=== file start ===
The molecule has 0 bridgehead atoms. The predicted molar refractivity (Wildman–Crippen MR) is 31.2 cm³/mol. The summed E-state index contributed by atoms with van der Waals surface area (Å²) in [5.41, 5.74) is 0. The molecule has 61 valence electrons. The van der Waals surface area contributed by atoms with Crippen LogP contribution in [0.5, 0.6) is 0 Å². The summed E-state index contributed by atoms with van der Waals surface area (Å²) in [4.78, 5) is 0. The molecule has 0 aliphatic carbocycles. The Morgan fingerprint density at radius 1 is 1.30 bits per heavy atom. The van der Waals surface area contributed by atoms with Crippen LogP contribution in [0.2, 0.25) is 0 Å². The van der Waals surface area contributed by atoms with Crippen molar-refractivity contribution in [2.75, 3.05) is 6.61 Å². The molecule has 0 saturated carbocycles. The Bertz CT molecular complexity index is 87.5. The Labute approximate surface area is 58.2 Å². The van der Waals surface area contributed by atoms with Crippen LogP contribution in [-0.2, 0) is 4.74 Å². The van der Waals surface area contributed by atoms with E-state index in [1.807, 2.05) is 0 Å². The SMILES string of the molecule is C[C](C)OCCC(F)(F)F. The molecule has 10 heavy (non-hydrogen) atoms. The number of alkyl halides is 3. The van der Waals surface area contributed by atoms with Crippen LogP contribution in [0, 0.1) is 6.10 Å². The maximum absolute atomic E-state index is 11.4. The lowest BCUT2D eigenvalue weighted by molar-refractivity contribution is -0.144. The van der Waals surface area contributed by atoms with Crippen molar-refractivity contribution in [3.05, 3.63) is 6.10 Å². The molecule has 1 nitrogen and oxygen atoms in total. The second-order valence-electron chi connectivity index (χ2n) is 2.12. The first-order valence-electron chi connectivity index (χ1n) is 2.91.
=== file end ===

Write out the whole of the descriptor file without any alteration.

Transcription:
The molecule has 0 bridgehead atoms. The predicted molar refractivity (Wildman–Crippen MR) is 31.2 cm³/mol. The summed E-state index contributed by atoms with van der Waals surface area (Å²) in [5.41, 5.74) is 0. The molecule has 61 valence electrons. The van der Waals surface area contributed by atoms with Crippen LogP contribution in [0.5, 0.6) is 0 Å². The summed E-state index contributed by atoms with van der Waals surface area (Å²) in [4.78, 5) is 0. The molecule has 0 aliphatic carbocycles. The Morgan fingerprint density at radius 1 is 1.30 bits per heavy atom. The van der Waals surface area contributed by atoms with Crippen LogP contribution in [0.2, 0.25) is 0 Å². The van der Waals surface area contributed by atoms with Crippen molar-refractivity contribution in [2.75, 3.05) is 6.61 Å². The molecule has 0 saturated carbocycles. The Bertz CT molecular complexity index is 87.5. The Labute approximate surface area is 58.2 Å². The van der Waals surface area contributed by atoms with Crippen LogP contribution in [-0.2, 0) is 4.74 Å². The van der Waals surface area contributed by atoms with E-state index in [1.807, 2.05) is 0 Å². The SMILES string of the molecule is C[C](C)OCCC(F)(F)F. The molecule has 10 heavy (non-hydrogen) atoms. The number of alkyl halides is 3. The van der Waals surface area contributed by atoms with Crippen LogP contribution in [0, 0.1) is 6.10 Å². The maximum absolute atomic E-state index is 11.4. The lowest BCUT2D eigenvalue weighted by molar-refractivity contribution is -0.144. The van der Waals surface area contributed by atoms with Crippen molar-refractivity contribution in [3.05, 3.63) is 6.10 Å². The molecule has 1 nitrogen and oxygen atoms in total. The second-order valence-electron chi connectivity index (χ2n) is 2.12. The first-order valence-electron chi connectivity index (χ1n) is 2.91.